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Take a look at a few LEQ prompts over the past few years to become more familiar with the type of questions asked on the exam. The 2018 LEQ (as seen above) is a fairly typical style of question to see. The LEQ can be difficult to master as you must rely, almost entirely, on your own knowledge. As you prepare for the LEQ, remember to review how different time periods connect, compare, contrast, and evolve.

You should practice your LEQ skills by answering real prompts. If you're short on time, you can practice by outlining your initial thoughts, which is a process that can be especially helpful on the exam. An alternative is to answer a prompt in exam-like conditions and score yourself using the guidelines, which can help you become more comfortable with the real exam format.

Additional Resources

👉 Released Free-Response Questions and Scoring Guidelines

FRQs are released every year by the College Board, which means that you have an abundance of resources for practice! The College Board also releases scoring guidelines, samples, and commentary, making it easy to score yourself and become familiar with the scoring process. As tempting as it may be, you should try not to look at the scoring guidelines or samples before you attempt the prompt yourself. You won't have that sort of help on the exam!

Words of Encouragement

In the beginning, you might have trouble understanding and meeting the expectations of the FRQs. However, you'll become more successful and confident with time! Remember that consistent practice makes perfect. Use the available prompt archive to your advantage. As you become more familiar with the format and style, the prompts become so much more manageable. Remember to review the course content to build a strong foundation. Good luck in your AP Euro journey!

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ap euro essay rubric

How to Ace the AP European History DBQ

What’s covered:, ap european history: a brief introduction.

  • What Is The AP Euro Document Based Question?
  • How Is The AP Euro DBQ Evaluated?
  • Preparing for The AP Euro DBQ

Your Test Day Plan for the AP Euro DBQ

How will ap scores affect my college chances, learn more about the ap european history dbq.

The AP European History course is considered fairly difficult by most students, especially for the notorious DBQ that you’ll encounter during the exam. But, don’t let this scare you! CollegeVine’s resources and tips below can help you understand what’s expected of you and construct a successful response to the Document Based Question (DBQ) on the exam. 

The AP European History exam is one of the harder AP exams, with only 11.7% of students receiving a score of five. Therefore, it’s super important to understand the structure of the exam, what previous knowledge you’ll need before taking it, and how you should write your responses on the exam. Although it might seem daunting at first, the following tips and ideas can help ease the writing process.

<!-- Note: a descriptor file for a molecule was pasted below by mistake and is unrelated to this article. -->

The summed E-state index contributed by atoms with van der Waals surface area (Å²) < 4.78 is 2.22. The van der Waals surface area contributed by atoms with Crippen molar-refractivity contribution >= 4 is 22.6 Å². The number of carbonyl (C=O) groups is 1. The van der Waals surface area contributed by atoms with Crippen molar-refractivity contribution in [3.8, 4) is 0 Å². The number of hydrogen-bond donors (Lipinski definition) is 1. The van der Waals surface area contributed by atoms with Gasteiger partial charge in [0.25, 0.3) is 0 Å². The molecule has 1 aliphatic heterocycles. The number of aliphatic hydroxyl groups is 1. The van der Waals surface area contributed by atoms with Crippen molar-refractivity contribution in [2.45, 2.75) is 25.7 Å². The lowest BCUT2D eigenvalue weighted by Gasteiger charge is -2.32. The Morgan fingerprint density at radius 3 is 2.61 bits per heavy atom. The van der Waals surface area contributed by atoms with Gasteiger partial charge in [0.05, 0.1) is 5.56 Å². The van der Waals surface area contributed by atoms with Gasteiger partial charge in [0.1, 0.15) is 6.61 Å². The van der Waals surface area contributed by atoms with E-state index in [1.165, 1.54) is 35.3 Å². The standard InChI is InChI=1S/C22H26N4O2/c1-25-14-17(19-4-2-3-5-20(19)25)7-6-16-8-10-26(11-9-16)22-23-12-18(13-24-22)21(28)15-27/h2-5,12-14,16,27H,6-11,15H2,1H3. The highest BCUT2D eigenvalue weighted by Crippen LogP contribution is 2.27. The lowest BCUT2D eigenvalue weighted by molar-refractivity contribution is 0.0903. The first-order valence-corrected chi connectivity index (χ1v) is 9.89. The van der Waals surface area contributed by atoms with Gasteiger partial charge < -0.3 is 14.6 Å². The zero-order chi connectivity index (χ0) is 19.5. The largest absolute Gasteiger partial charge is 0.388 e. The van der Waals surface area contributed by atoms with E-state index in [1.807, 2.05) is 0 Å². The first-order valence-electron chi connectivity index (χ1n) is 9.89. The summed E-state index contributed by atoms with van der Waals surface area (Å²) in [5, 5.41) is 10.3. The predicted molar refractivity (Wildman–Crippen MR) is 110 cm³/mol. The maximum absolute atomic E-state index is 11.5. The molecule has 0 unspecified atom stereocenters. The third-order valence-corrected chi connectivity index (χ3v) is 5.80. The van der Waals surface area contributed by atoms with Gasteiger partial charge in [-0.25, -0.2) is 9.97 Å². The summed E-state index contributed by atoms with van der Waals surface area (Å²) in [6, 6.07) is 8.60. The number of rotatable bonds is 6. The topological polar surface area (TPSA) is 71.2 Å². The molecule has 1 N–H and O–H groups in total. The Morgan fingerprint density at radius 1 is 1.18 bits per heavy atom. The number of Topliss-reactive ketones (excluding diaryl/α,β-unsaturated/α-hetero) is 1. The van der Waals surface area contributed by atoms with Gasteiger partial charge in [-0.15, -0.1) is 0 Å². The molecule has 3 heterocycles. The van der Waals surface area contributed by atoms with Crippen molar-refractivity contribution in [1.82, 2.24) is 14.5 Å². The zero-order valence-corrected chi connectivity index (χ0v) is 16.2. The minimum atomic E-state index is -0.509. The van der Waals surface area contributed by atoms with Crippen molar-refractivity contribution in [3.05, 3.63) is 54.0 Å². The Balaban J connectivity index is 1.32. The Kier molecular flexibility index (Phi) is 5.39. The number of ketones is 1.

The exam is structures as follows:

  • Multiple choice: 55 minutes | 55 questions | 40% of score
  • Short answer questions: 40 minutes | 3 questions | 20% of score
  • Free response: 1 hour 40 minutes | 2 questions | 40% of score (Includes DBQ)

What is the AP Euro Document Based Question?

The Document Based Question (DBQ) is an hour long, free-response question worth 25% of your total score. Presented with seven documents of various perspectives, you’re expected to construct an argument with provided evidence and information as well as accumulated knowledge to create a holistic and persuasive response. 

Tackling the AP Euro DBQ is best done by understanding the rubric and what is required of you to achieve a higher score. Actively reading, as opposed to passively skimming, through your documents is important to save time and create an outline or plan for your response. For this test, forming a solid thesis is a great start, as it will create a strong foundation to build the rest of your essay on. Linking back to your thesis throughout your AP Euro DBQ response is vital to streamline your writing process and ensure you best present your argument! 

How is the AP Euro DBQ Evaluated?

As mentioned before, having a solid understanding of the rubric is essential to earning a good score. Let’s take a look at the scoring guidelines from the most recent test so that you can better understand what the AP graders are looking for in particular. Note that the DBQ is scored out of seven points.

Row A: Thesis/Claim (0–1 points)

  • 0 points: Does not meet the criteria for one point.
  • 1 point: Responds to the prompt with a historically defensible thesis/claim that establishes a line of reasoning.

Row B: Contextualization (0–1 points)

  • 1 point: Describes a broader historical context relevant to the prompt.

Row C: Evidence (0–3 points)

  • 1 point: Uses the content of at least three documents to address the topic of the prompt.
  • 2 points: Supports an argument in response to the prompt using at least six documents.
  • 0 points: Does not meet the criteria for one point
  • 1 point: Uses at least one additional piece of the specific historical evidence (beyond that found in the documents) relevant to an argument about the prompt.

Row D: Analysis and Reasoning (0–2 points)

  • 1 point: For at least three documents, explain how or why the document’s point of view, purpose, historical situation, and/or audience is relevant to an argument.
  • 1 point: Demonstrates a complex understanding of the historical development that is the focus of the prompt, using evidence to corroborate, qualify, or modify an argument that addresses the question.

The graders reference these scoring guidelines as they read your essays, so it’s really important that you cater your response to very clearly meet each criterion.

Preparing for the AP Euro DBQ

Take practice exams.